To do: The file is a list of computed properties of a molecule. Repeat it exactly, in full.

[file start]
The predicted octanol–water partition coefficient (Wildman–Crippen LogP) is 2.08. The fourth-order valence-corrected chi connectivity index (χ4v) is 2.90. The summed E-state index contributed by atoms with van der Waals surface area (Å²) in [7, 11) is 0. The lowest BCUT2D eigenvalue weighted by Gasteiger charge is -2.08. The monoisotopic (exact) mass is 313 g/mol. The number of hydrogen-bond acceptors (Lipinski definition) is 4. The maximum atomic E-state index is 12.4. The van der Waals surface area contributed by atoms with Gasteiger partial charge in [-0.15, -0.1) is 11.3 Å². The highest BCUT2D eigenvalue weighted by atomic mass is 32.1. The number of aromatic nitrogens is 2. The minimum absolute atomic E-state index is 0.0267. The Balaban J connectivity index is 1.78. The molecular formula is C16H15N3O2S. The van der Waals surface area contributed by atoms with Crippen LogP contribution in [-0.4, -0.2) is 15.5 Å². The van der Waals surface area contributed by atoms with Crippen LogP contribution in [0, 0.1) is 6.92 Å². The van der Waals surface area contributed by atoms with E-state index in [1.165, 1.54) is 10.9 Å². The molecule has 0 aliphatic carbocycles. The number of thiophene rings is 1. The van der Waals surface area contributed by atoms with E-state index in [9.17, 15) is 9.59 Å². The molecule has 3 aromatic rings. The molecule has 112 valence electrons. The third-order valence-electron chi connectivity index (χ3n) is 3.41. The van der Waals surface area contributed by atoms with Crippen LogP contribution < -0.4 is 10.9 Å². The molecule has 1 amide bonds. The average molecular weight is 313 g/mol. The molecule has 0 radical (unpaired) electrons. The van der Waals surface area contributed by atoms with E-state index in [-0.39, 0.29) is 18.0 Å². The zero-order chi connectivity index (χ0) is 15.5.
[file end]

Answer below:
The predicted octanol–water partition coefficient (Wildman–Crippen LogP) is 2.08. The fourth-order valence-corrected chi connectivity index (χ4v) is 2.90. The summed E-state index contributed by atoms with van der Waals surface area (Å²) in [7, 11) is 0. The lowest BCUT2D eigenvalue weighted by Gasteiger charge is -2.08. The monoisotopic (exact) mass is 313 g/mol. The number of hydrogen-bond acceptors (Lipinski definition) is 4. The maximum atomic E-state index is 12.4. The van der Waals surface area contributed by atoms with Gasteiger partial charge in [-0.15, -0.1) is 11.3 Å². The highest BCUT2D eigenvalue weighted by atomic mass is 32.1. The number of aromatic nitrogens is 2. The minimum absolute atomic E-state index is 0.0267. The Balaban J connectivity index is 1.78. The molecular formula is C16H15N3O2S. The van der Waals surface area contributed by atoms with Crippen LogP contribution in [-0.4, -0.2) is 15.5 Å². The van der Waals surface area contributed by atoms with Crippen LogP contribution in [0, 0.1) is 6.92 Å². The van der Waals surface area contributed by atoms with E-state index in [1.165, 1.54) is 10.9 Å². The molecule has 0 aliphatic carbocycles. The number of thiophene rings is 1. The van der Waals surface area contributed by atoms with E-state index in [9.17, 15) is 9.59 Å². The molecule has 3 aromatic rings. The molecule has 112 valence electrons. The third-order valence-electron chi connectivity index (χ3n) is 3.41. The van der Waals surface area contributed by atoms with Crippen LogP contribution < -0.4 is 10.9 Å². The molecule has 1 amide bonds. The average molecular weight is 313 g/mol. The molecule has 0 radical (unpaired) electrons. The van der Waals surface area contributed by atoms with E-state index in [-0.39, 0.29) is 18.0 Å². The zero-order chi connectivity index (χ0) is 15.5.